Immunotherapy Treatment for Advanced Melanoma
Immuno-oncology (or immunotherapy) and precision medicine are the newest developments in the treatment of advanced cancer. Immuno-oncology helps to restore the body’s immune system and improves outcomes when administered alone or in combination with chemotherapy.
Standard treatment options for melanoma are surgery, radiation therapy, chemotherapy, and targeted therapy.
Immunotherapy is class of treatments that take advantage of a person’s own immune system to help kill cancer cells.
Immune checkpoint inhibitors are a type of immunotherapy used to treat melanoma. These include:
- Keytruda (pembrolizumab)
- Opdivo (nivolumab)
- Yervoy (ipilumumab)
- Sometimes Yervoy is used in combination with Opdivo
Imlygic (talimogene laherparepvec or T-VEC therapy) is a genetically engineered virus that is used to treat advanced melanoma. The medication is injected directly into the tumor to stimulate an immune response.
Targeted therapies for melanoma include:
- BRAF inhibitors
- BRAF inhibitors are oral medications that help slow down tumor growth in patients with advanced or recurrent melanoma that test positive for the tumor biomarker called a BRAF V600 mutation.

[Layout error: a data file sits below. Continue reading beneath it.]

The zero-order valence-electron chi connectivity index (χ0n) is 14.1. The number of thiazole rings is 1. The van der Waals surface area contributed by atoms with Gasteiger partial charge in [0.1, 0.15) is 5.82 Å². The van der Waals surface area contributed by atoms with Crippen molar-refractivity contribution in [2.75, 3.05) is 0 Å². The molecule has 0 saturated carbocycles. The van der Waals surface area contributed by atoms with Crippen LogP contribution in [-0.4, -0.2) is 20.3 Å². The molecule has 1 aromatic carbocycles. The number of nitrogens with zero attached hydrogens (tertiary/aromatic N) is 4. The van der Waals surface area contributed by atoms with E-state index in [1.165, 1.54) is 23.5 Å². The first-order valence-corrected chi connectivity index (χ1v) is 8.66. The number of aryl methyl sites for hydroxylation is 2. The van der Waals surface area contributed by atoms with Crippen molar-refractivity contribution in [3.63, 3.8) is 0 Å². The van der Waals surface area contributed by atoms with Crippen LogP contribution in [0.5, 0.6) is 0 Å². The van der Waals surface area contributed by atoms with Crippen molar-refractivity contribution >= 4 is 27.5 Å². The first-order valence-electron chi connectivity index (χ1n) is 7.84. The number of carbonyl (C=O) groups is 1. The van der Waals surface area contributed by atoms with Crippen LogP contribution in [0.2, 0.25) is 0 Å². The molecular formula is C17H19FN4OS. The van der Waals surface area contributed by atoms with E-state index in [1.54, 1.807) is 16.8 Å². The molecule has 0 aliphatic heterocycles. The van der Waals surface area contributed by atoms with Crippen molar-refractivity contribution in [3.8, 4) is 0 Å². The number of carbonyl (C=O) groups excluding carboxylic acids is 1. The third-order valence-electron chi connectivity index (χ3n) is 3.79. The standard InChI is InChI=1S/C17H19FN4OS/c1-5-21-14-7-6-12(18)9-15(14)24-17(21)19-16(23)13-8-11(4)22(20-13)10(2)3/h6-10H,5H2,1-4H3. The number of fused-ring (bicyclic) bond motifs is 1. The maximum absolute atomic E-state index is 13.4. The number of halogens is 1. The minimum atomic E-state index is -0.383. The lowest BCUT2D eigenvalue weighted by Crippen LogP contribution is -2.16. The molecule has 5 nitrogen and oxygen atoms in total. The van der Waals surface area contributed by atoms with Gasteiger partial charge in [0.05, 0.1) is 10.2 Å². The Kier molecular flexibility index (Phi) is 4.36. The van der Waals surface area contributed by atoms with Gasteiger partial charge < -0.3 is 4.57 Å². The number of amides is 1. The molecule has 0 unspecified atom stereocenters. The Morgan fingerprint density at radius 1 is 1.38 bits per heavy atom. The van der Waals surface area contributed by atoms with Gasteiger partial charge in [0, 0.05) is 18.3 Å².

- About half of all melanomas have a tumor mutation in the BRAF gene.
- If your melanoma has a BRAF mutation often you will get both a BRAF inhibitor and a MEK inhibitor. Combining these drugs often works better than either one alone.
- BRAF inhibitors include:
- Tafinlar (dabrafenib)
- Braftovi (encorafenib)
- Zelboraf (vemurafenib)
- MEK inhibitors
- MEK inhibitors are oral medications that are given alone or in combination with a BRAF inhibitor to treat melanoma in people with a BRAF V600 mutation.
- MEK inhibitors include:
- Mekinist (trametinib)
- Cotellic (cobimetinib)
- Mektovi (binimetinib)
The goal of immunotherapy is to help the immune system recognize and eliminate cancer cells by either activating the immune system directly, or by inhibiting mechanisms of suppression of the cancer.
In an attempt to improve the chance of cure, immunotherapies are being tested alone or in combination with chemotherapy in clinical trials.